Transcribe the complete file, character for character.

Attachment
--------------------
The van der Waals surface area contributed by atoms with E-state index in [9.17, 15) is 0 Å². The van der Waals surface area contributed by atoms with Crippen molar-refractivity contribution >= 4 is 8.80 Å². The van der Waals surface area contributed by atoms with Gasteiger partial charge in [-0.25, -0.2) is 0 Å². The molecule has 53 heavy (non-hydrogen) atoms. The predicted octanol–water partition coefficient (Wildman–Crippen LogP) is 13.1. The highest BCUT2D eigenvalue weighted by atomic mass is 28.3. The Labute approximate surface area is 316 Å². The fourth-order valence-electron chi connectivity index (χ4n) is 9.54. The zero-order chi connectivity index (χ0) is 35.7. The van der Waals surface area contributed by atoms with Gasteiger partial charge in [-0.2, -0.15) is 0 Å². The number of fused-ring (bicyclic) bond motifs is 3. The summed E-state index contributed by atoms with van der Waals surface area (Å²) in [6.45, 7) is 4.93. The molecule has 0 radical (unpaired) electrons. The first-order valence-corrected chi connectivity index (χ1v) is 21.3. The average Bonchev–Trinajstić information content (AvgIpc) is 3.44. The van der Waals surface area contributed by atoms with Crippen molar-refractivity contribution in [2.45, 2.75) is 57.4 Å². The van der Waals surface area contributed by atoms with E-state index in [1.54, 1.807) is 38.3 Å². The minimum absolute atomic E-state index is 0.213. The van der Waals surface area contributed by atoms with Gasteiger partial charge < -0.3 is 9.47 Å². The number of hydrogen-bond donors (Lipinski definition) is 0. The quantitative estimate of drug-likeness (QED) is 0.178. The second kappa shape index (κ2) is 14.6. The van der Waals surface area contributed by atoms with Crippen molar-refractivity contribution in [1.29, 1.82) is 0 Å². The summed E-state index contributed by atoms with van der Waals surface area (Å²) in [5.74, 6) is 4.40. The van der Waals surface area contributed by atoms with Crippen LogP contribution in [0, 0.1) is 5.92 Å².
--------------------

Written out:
The van der Waals surface area contributed by atoms with E-state index in [9.17, 15) is 0 Å². The van der Waals surface area contributed by atoms with Crippen molar-refractivity contribution >= 4 is 8.80 Å². The van der Waals surface area contributed by atoms with Gasteiger partial charge in [-0.25, -0.2) is 0 Å². The molecule has 53 heavy (non-hydrogen) atoms. The predicted octanol–water partition coefficient (Wildman–Crippen LogP) is 13.1. The highest BCUT2D eigenvalue weighted by atomic mass is 28.3. The Labute approximate surface area is 316 Å². The fourth-order valence-electron chi connectivity index (χ4n) is 9.54. The zero-order chi connectivity index (χ0) is 35.7. The van der Waals surface area contributed by atoms with Gasteiger partial charge in [-0.2, -0.15) is 0 Å². The number of fused-ring (bicyclic) bond motifs is 3. The summed E-state index contributed by atoms with van der Waals surface area (Å²) in [6.45, 7) is 4.93. The molecule has 0 radical (unpaired) electrons. The first-order valence-corrected chi connectivity index (χ1v) is 21.3. The average Bonchev–Trinajstić information content (AvgIpc) is 3.44. The van der Waals surface area contributed by atoms with Crippen molar-refractivity contribution in [2.45, 2.75) is 57.4 Å². The van der Waals surface area contributed by atoms with E-state index in [1.54, 1.807) is 38.3 Å². The minimum absolute atomic E-state index is 0.213. The van der Waals surface area contributed by atoms with Gasteiger partial charge < -0.3 is 9.47 Å². The number of hydrogen-bond donors (Lipinski definition) is 0. The quantitative estimate of drug-likeness (QED) is 0.178. The second kappa shape index (κ2) is 14.6. The van der Waals surface area contributed by atoms with Crippen molar-refractivity contribution in [1.29, 1.82) is 0 Å². The summed E-state index contributed by atoms with van der Waals surface area (Å²) in [5.74, 6) is 4.40. The van der Waals surface area contributed by atoms with Crippen LogP contribution in [0, 0.1) is 5.92 Å².